The last two days, though, I’ve been riding Sikum, and definitely enjoying it. Sikum, too, is an Appaloosa, although of an overall pattern minus the blanket over the rump. He was purchased four years ago from the Nez Perce, and has been trained for riding since then. He’s only six, third on the pasture totem pole, but a sweet gelding who’s quickly responsive to cues and who can put on a surprising burst of speed in a second. He’s still easily startled by who knows what (although the last two days have been windy, which can make a lot of normal things sound strange), and has a wriggly flexibility to his gaits which makes trail riding a more active experience than it can be on The Sofa.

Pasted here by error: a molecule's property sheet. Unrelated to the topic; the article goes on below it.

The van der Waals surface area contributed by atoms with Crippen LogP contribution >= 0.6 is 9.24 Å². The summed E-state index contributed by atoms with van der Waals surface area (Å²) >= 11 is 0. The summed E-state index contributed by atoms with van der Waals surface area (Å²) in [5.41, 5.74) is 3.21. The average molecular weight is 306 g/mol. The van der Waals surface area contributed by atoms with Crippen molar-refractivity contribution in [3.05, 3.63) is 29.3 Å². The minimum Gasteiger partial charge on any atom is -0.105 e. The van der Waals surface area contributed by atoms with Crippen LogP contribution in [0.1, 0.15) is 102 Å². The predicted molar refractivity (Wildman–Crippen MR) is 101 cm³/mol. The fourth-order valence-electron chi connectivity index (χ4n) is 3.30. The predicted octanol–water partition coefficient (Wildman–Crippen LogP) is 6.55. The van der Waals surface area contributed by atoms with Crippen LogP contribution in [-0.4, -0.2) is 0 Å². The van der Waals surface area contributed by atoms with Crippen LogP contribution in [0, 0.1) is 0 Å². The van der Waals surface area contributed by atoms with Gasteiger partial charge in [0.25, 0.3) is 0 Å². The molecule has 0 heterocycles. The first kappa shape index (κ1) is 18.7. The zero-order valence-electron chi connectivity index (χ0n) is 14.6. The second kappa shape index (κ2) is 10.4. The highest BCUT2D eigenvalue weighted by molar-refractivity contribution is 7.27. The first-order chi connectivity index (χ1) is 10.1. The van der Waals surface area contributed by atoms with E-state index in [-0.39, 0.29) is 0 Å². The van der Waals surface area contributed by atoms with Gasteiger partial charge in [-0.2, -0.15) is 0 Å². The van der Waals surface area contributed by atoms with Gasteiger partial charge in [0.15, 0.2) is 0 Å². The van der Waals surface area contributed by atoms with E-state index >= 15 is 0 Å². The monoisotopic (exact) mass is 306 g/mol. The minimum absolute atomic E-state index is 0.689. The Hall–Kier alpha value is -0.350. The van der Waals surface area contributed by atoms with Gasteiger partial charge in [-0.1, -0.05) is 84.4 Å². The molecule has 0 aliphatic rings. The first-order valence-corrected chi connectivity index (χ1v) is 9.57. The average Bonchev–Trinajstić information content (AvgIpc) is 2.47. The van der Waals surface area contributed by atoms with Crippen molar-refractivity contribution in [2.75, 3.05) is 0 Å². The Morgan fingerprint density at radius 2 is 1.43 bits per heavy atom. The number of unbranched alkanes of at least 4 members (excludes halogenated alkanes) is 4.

Toby, the middle mare, also 20, is a sweet chestnut Quarter horse. She is easy to catch (a nice trait when horses are pastured on 10 acres) and a dependable ride, although she tends to graze non-stop, during rides and not, which can be irritating if you’re trying to keep up with the other two.
Jerome Creek, Idaho, pronounced Jerome Crick, is not a town on a map. It’s a road, and a crick, and 20 or so resident humans, and far more resident livestock, about 40 minutes from
It’s a little disingenuous to count
Jerome Creek, 23 June 2005